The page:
Thomas having secured Orchard Knob the night before, on the morning of the 24th Grant unleashed a coordinated attack on the whole length of the rebel front. Sherman took the north end of Missionary Ridge (though he would discover later that what he had taken was actually a disconnected knob off the end of the ridge; not quite the strong flanking position he thought he had. Nevertheless, it was a good start to the battle for the Union.
On the night of the 23rd November Sherman, with three divisions of his army, strengthened by Davis’ division, of Thomas’, which had been stationed along on the north bank of the river, convenient to where the crossing was to be effected, was ready for operations. At an hour sufficiently early to secure the south bank of the river, just below the mouth of South Chickamauga, by dawn of day, the pontoons in North Chickamauga were loaded with 30 armed men each, who floated quietly past the enemy’s pickets, landed, and captured all but 1 of the guard, 20 in number, before the enemy was aware of the presence of a foe. The steam-boat Dunbar, with a barge in tow, after having finished ferrying across the river the horses procured from Sherman with which to move Thomas’ artillery, was sent up from Chattanooga to aid in crossing artillery and troops, and by daylight of the morning of the 24th of November 8,000 men were on the south side of the Tennessee and fortified in rifle-trenches. By 12 m. the pontoon bridges across the Tennessee and the Chickamauga were laid, and the remainder of Sherman’s force crossed over, and at half past 3 p.m. the whole of the northern extremity of Missionary Ridge, to near the railroad tunnel, was in Sherman’s possession. During the night he fortified the position thus secured, making it equal, if not superior, in strength to that held by the enemy. By 3 o’clock of the same day Colonel Long, with his brigade of cavalry, of Thomas’ army, crossed to the south side of the Tennessee and to the mouth of South Chickamauga Creek, and made a raid on the enemy’s lines of communications. He burned Tyner’s Station, with many stores, cut the railroad at Cleveland, captured near a hundred wagons and over 200 prisoners. His own loss was small. Hooker carried out the part assigned him for this day equal to the most sanguine expectations. With Geary’s division (Twelfth Corps) and two brigades of Stanley’s division (Fourth Corps), of Thomas’ army, and Osterhaus’ division (Fifteenth Corps), of Sherman’s army, he scaled the western slope of Lookout Mountain, drove the enemy from his rifle-pits on the northern extremity and slope of the mountain, capturing many prisoners, without serious loss. Thomas, having done on the 23rd with his troops in Chattanooga what was intended for the 24th, bettered and strengthened his advanced positions during the day, and pushed the Eleventh Corps forward along the south bank of the Tennessee River, across Citico Creek, one brigade of which, with Howard in person, reached Sherman just as he had completed the crossing of the river. When Hooker emerged in sight of the northern extremity of Lookout Mountain, Carlin’s brigade, of the Fourteenth Corps, was ordered to cross Chattanooga Creek and form a junction with him. This was effected late in the evening, and after considerable fighting. Thus on the night of the 24th our forces maintained an unbroken line, with open communications, from the north end of Lookout Mountain, through Chattanooga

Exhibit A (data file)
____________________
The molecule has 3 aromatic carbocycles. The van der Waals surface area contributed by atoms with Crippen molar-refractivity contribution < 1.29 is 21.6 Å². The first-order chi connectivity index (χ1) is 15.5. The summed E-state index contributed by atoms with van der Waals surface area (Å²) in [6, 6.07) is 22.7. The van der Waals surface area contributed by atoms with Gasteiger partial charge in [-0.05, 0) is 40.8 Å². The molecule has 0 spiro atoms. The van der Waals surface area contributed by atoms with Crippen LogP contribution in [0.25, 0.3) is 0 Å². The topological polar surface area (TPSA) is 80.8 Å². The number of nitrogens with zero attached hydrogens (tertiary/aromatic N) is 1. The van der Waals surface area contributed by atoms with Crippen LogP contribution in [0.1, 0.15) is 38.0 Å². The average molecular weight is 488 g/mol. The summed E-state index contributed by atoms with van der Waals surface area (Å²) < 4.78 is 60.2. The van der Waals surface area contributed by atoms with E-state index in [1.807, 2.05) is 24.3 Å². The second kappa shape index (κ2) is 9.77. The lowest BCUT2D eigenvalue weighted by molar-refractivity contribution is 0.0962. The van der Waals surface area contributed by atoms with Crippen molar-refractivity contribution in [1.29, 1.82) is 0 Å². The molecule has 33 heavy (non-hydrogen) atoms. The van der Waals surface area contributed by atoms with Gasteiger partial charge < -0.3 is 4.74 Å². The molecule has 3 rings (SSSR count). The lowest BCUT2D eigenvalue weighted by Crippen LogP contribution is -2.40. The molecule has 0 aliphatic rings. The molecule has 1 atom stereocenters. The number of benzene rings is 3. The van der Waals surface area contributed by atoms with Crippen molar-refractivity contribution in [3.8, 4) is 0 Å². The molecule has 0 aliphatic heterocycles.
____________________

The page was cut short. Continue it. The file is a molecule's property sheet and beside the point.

Valley, to the north end of Missionary Ridge.